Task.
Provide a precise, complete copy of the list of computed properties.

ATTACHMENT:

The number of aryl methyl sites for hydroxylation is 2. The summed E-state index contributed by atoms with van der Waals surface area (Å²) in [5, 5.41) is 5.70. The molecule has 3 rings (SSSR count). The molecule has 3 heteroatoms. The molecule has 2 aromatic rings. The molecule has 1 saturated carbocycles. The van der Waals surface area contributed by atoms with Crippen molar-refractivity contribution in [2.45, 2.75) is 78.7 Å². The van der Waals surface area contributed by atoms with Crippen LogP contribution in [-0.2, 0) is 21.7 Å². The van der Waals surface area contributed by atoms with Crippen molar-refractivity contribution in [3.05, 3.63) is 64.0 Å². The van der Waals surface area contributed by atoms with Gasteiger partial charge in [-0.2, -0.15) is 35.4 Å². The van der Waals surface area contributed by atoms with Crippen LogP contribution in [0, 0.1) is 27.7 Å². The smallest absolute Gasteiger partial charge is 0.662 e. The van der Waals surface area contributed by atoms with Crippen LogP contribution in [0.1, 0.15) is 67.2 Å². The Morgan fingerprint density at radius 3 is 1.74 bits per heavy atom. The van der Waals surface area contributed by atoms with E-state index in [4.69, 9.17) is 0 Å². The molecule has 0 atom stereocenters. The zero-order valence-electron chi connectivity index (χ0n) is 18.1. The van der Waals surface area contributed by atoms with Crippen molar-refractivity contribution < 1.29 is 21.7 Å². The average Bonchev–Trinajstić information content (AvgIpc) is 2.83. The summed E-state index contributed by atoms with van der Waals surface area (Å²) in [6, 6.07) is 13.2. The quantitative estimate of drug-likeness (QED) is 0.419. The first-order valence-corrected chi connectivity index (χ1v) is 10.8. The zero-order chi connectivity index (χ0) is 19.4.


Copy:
The number of aryl methyl sites for hydroxylation is 2. The summed E-state index contributed by atoms with van der Waals surface area (Å²) in [5, 5.41) is 5.70. The molecule has 3 rings (SSSR count). The molecule has 3 heteroatoms. The molecule has 2 aromatic rings. The molecule has 1 saturated carbocycles. The van der Waals surface area contributed by atoms with Crippen molar-refractivity contribution in [2.45, 2.75) is 78.7 Å². The van der Waals surface area contributed by atoms with Crippen LogP contribution in [-0.2, 0) is 21.7 Å². The van der Waals surface area contributed by atoms with Crippen molar-refractivity contribution in [3.05, 3.63) is 64.0 Å². The van der Waals surface area contributed by atoms with Gasteiger partial charge in [-0.2, -0.15) is 35.4 Å². The van der Waals surface area contributed by atoms with Crippen LogP contribution in [0, 0.1) is 27.7 Å². The smallest absolute Gasteiger partial charge is 0.662 e. The van der Waals surface area contributed by atoms with Crippen LogP contribution in [0.1, 0.15) is 67.2 Å². The Morgan fingerprint density at radius 3 is 1.74 bits per heavy atom. The van der Waals surface area contributed by atoms with E-state index in [4.69, 9.17) is 0 Å². The molecule has 0 atom stereocenters. The zero-order valence-electron chi connectivity index (χ0n) is 18.1. The van der Waals surface area contributed by atoms with Crippen molar-refractivity contribution < 1.29 is 21.7 Å². The average Bonchev–Trinajstić information content (AvgIpc) is 2.83. The summed E-state index contributed by atoms with van der Waals surface area (Å²) in [6, 6.07) is 13.2. The quantitative estimate of drug-likeness (QED) is 0.419. The first-order valence-corrected chi connectivity index (χ1v) is 10.8. The zero-order chi connectivity index (χ0) is 19.4.